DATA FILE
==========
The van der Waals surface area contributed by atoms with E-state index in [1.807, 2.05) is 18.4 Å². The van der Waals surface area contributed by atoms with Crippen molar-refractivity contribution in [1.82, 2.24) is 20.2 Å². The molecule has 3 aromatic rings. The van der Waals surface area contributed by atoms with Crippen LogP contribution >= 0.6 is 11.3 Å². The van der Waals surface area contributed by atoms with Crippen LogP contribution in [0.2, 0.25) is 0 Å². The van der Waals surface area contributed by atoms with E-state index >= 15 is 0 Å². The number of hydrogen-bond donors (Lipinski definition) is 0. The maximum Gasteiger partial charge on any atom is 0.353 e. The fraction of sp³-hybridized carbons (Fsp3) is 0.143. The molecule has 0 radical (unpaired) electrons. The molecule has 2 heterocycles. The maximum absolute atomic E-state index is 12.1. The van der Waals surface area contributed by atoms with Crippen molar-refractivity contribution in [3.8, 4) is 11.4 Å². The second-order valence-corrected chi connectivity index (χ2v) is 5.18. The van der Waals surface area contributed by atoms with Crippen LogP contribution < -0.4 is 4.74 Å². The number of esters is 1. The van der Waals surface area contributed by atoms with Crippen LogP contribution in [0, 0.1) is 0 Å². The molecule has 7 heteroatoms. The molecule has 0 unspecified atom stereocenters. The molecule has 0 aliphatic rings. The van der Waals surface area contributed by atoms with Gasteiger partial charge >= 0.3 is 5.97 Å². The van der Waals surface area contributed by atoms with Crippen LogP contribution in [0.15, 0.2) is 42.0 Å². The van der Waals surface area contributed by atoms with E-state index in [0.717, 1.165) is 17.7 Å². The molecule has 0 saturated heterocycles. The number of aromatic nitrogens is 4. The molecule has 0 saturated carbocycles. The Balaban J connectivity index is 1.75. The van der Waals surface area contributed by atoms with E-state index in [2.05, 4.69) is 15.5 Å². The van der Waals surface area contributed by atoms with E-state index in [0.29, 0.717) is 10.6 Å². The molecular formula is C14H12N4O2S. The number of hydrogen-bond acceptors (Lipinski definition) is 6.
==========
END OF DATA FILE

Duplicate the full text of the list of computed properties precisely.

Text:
The van der Waals surface area contributed by atoms with E-state index in [1.807, 2.05) is 18.4 Å². The van der Waals surface area contributed by atoms with Crippen molar-refractivity contribution in [1.82, 2.24) is 20.2 Å². The molecule has 3 aromatic rings. The van der Waals surface area contributed by atoms with Crippen LogP contribution >= 0.6 is 11.3 Å². The van der Waals surface area contributed by atoms with Crippen LogP contribution in [0.2, 0.25) is 0 Å². The van der Waals surface area contributed by atoms with E-state index >= 15 is 0 Å². The number of hydrogen-bond donors (Lipinski definition) is 0. The maximum Gasteiger partial charge on any atom is 0.353 e. The fraction of sp³-hybridized carbons (Fsp3) is 0.143. The molecule has 0 radical (unpaired) electrons. The molecule has 2 heterocycles. The maximum absolute atomic E-state index is 12.1. The van der Waals surface area contributed by atoms with Crippen molar-refractivity contribution in [3.8, 4) is 11.4 Å². The second-order valence-corrected chi connectivity index (χ2v) is 5.18. The van der Waals surface area contributed by atoms with Crippen LogP contribution < -0.4 is 4.74 Å². The number of esters is 1. The van der Waals surface area contributed by atoms with Crippen LogP contribution in [0, 0.1) is 0 Å². The molecule has 7 heteroatoms. The molecule has 0 unspecified atom stereocenters. The molecule has 0 aliphatic rings. The van der Waals surface area contributed by atoms with Gasteiger partial charge >= 0.3 is 5.97 Å². The van der Waals surface area contributed by atoms with Crippen LogP contribution in [0.15, 0.2) is 42.0 Å². The van der Waals surface area contributed by atoms with E-state index in [0.717, 1.165) is 17.7 Å². The molecule has 0 saturated heterocycles. The number of aromatic nitrogens is 4. The molecule has 0 saturated carbocycles. The Balaban J connectivity index is 1.75. The van der Waals surface area contributed by atoms with E-state index in [2.05, 4.69) is 15.5 Å². The van der Waals surface area contributed by atoms with E-state index in [0.29, 0.717) is 10.6 Å². The molecular formula is C14H12N4O2S. The number of hydrogen-bond acceptors (Lipinski definition) is 6.